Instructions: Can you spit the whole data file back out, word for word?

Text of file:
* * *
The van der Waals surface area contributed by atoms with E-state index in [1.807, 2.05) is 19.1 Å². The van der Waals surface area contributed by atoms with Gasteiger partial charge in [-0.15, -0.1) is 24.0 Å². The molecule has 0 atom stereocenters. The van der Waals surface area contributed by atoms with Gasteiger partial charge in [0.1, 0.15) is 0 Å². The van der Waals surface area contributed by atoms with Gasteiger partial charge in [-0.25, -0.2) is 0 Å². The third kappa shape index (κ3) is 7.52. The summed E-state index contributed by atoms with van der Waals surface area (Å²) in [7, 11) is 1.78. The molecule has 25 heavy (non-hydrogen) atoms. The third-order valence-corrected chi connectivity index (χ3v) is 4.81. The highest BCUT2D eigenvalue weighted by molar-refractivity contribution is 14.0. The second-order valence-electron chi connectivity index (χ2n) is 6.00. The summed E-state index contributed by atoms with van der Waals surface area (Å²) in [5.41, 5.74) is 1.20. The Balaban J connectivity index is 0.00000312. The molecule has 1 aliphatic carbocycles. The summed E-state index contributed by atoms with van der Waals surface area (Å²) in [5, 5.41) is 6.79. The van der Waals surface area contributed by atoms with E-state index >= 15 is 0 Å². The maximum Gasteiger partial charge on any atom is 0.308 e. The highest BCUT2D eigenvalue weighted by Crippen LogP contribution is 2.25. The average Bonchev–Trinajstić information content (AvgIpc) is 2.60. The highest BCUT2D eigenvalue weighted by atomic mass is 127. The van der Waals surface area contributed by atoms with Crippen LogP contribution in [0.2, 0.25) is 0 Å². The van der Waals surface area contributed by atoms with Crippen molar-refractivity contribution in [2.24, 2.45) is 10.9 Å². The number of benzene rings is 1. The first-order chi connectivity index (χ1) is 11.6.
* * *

The van der Waals surface area contributed by atoms with E-state index in [1.807, 2.05) is 19.1 Å². The van der Waals surface area contributed by atoms with Gasteiger partial charge in [-0.15, -0.1) is 24.0 Å². The molecule has 0 atom stereocenters. The van der Waals surface area contributed by atoms with Gasteiger partial charge in [0.1, 0.15) is 0 Å². The van der Waals surface area contributed by atoms with Gasteiger partial charge in [-0.25, -0.2) is 0 Å². The third kappa shape index (κ3) is 7.52. The summed E-state index contributed by atoms with van der Waals surface area (Å²) in [7, 11) is 1.78. The molecule has 25 heavy (non-hydrogen) atoms. The third-order valence-corrected chi connectivity index (χ3v) is 4.81. The highest BCUT2D eigenvalue weighted by molar-refractivity contribution is 14.0. The second-order valence-electron chi connectivity index (χ2n) is 6.00. The summed E-state index contributed by atoms with van der Waals surface area (Å²) in [5.41, 5.74) is 1.20. The Balaban J connectivity index is 0.00000312. The molecule has 1 aliphatic carbocycles. The summed E-state index contributed by atoms with van der Waals surface area (Å²) in [5, 5.41) is 6.79. The van der Waals surface area contributed by atoms with E-state index >= 15 is 0 Å². The maximum Gasteiger partial charge on any atom is 0.308 e. The highest BCUT2D eigenvalue weighted by Crippen LogP contribution is 2.25. The average Bonchev–Trinajstić information content (AvgIpc) is 2.60. The highest BCUT2D eigenvalue weighted by atomic mass is 127. The van der Waals surface area contributed by atoms with Crippen LogP contribution in [0.2, 0.25) is 0 Å². The van der Waals surface area contributed by atoms with Crippen molar-refractivity contribution in [2.24, 2.45) is 10.9 Å². The number of benzene rings is 1. The first-order chi connectivity index (χ1) is 11.6.